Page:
India is one of the most densely populated nations on earth. In fact, its population density is three times greater than neighboring China. India’s expanding economy means that it will need three times as much electrical energy in 2030 as it has available today as the country seeks to meet the needs of the 300 million Indian people who lack access to reliable electricity. Solar panels may provide the answer, but where to put them in a country where land is scarce?

India has traditionally relied on coal to generate electricity. In fact, today in India, coal is used to supply 75% of the nation’s electricity. The government recognizes that providing access to electricity will help the economy to expand but it also realizes that increasing the number of coal fired generating plants will be detrimental to the environment and the health of the people. It is strongly promoting the use of solar and wind power as well as the burning of biofuels to generate electricity.

But there is a problem. Solar farms need to cover large areas of land, yet open land in India is in scarce supply. What to do? The government has come up with a novel idea that may work. The state of Gujurat has over 50,000 miles of irrigation canals. Why not install solar panels over those canals and along their banks? Doing so would have several advantages. Floating solar farms are already in place in Singapore and Japan.

First, there would be no cost for land acquisition and no people would be dispossessed from the land where they currently live. Second, covering just 30% of the canals in Gujurat would produce 180 gigawatts of power — equivalent to the total output from coal fired plants in Delhi, Rajasthan and Telangana. That also equates to one fifth of the country’s total goal for solar power. If the same solar farms were erected on the land, 90,000 acres would be required.

Third, studies show that solar panels installed over water suffer almost no decrease in efficiency over time, whereas panels installed on the land typically lose about 1% efficiency every year. Being cooled by the water below also increase solar panel efficiency by up to 5%.

But that’s not all. Creating solar power and using it locally can eliminate transmission loses. “Not only do they perform more efficiently (when installed over water), but because we can assume that the generated electricity is utilized in nearby areas, the transmission losses of (normally) 4 per cent and distribution losses of 3 per cent are avoided,” said Sagarkumar Agravat, head of Gujarat Energy Research and Management Institute.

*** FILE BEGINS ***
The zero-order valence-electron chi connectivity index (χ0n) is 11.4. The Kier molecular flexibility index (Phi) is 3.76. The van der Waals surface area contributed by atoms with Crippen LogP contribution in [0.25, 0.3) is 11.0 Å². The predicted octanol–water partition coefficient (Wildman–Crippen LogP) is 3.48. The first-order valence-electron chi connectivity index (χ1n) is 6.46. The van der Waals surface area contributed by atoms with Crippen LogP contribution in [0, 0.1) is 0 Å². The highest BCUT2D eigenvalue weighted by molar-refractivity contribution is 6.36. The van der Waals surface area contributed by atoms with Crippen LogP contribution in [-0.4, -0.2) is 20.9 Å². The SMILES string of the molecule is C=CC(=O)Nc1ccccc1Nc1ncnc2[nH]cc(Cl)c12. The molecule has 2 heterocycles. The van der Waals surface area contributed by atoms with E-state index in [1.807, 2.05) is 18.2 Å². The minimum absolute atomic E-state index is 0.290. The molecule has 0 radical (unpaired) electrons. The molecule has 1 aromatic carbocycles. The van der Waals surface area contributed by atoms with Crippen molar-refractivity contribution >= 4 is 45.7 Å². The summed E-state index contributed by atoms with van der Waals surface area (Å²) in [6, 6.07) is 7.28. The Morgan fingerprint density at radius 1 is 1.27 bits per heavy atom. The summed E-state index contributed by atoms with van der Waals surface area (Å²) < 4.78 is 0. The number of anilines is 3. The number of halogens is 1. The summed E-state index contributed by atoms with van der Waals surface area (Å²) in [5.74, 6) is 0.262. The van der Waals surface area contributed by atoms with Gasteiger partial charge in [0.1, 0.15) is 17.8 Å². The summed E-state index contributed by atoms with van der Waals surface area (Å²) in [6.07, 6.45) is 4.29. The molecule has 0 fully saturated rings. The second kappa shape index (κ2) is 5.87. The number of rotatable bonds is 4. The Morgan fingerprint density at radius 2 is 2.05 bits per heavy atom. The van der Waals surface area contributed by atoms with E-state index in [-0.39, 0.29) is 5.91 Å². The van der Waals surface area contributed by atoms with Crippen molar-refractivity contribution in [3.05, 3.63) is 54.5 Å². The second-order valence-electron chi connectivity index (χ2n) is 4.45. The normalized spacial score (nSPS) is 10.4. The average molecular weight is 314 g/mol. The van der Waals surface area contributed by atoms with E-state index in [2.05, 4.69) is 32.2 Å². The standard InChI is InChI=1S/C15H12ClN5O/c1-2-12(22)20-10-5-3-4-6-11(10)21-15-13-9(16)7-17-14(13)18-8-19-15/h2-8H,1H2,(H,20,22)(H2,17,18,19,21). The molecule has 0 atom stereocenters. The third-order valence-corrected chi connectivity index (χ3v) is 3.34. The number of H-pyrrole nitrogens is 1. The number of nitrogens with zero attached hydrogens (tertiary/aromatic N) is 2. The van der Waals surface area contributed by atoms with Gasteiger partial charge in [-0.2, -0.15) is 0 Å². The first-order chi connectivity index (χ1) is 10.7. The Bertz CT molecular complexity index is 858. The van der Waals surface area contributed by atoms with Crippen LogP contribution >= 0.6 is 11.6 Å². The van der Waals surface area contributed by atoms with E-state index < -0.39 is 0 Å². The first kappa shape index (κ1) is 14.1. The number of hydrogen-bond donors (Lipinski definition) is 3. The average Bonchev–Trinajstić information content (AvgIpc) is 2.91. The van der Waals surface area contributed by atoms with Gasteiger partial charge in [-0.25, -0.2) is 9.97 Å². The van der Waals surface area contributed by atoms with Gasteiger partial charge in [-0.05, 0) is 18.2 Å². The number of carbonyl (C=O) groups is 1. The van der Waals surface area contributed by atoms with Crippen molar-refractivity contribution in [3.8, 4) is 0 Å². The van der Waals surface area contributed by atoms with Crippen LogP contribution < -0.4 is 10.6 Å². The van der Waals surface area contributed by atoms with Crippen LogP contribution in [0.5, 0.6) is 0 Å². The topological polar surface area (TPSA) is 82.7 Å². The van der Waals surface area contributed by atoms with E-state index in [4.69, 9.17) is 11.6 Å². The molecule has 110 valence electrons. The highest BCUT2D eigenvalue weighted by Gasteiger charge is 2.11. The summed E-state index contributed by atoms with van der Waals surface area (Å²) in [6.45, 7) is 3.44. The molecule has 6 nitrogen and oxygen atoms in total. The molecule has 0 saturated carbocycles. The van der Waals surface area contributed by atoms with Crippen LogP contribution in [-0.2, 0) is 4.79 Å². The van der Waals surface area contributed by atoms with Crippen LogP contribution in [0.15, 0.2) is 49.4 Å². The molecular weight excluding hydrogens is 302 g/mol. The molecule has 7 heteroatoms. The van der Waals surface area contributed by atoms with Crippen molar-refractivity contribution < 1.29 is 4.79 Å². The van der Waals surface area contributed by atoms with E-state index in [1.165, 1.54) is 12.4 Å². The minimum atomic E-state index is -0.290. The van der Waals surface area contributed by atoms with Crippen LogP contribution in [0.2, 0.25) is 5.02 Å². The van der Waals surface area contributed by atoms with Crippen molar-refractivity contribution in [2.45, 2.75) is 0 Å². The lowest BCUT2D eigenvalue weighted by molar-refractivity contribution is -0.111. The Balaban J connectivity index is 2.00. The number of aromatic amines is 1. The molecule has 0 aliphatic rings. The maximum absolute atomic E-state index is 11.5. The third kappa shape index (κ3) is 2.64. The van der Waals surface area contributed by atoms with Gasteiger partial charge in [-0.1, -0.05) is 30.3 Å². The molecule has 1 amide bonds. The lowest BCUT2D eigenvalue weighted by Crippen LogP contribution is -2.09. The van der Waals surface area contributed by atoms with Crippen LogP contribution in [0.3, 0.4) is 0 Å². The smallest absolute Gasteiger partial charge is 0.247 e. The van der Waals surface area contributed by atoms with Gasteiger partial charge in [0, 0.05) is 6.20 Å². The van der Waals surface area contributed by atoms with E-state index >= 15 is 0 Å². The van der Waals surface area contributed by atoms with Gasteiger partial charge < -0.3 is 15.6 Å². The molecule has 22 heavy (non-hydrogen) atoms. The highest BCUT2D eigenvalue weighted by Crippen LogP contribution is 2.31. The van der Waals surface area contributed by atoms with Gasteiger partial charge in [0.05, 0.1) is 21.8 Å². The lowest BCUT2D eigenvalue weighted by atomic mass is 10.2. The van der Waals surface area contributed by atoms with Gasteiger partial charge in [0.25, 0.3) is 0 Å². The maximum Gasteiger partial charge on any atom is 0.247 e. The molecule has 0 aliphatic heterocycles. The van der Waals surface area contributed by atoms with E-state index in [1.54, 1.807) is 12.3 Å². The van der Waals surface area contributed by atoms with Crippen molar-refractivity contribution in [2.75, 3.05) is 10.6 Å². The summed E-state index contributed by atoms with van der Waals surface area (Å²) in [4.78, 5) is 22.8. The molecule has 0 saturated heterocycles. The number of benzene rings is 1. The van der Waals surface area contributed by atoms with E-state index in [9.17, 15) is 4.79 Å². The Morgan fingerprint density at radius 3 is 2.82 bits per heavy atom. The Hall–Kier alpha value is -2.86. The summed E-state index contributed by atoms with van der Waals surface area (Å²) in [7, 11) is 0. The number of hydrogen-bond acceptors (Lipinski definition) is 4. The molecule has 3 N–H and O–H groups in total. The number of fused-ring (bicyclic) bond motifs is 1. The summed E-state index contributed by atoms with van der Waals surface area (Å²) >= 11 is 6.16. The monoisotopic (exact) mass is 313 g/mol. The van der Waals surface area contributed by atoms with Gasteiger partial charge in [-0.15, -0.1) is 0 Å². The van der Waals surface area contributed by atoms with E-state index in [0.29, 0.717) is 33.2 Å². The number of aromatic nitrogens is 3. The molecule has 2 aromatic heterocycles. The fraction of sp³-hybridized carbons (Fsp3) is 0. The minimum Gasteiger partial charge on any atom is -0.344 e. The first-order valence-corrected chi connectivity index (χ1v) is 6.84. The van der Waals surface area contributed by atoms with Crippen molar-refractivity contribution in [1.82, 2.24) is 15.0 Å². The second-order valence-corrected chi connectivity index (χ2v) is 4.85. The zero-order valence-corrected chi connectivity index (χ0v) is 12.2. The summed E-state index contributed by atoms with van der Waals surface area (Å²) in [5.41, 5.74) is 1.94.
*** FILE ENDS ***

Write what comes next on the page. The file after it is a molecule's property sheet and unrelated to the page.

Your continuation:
And we’re not done yet. Building solar farms creates much needed jobs, something the Trump administration seems to blissfully unaware of. Building solar farms could add 600,000 jobs to the local economy. Need more? Water is becoming scarce in many parts of the world, especially in India. Solar panels built over irrigation canals would dramatically reduce evaporation, meaning there would be more water available for crops and people.

With so many advantages, it is little wonder the idea of building solar farms that span irrigation canals is gaining an enthusiastic following. And that’s before considering the millions of tons of carbon emissions that will be avoided by choosing solar power over energy from coal. All of this is made possible by the rapid drop in solar panel purchase and installation costs. India expects solar energy will be price competitive with coal power without subsidies and incentives by 2022, but many experts believe that price parity could occur much sooner, perhaps as early as 2018.

For all those reasons, the future of solar power in India is sunny indeed.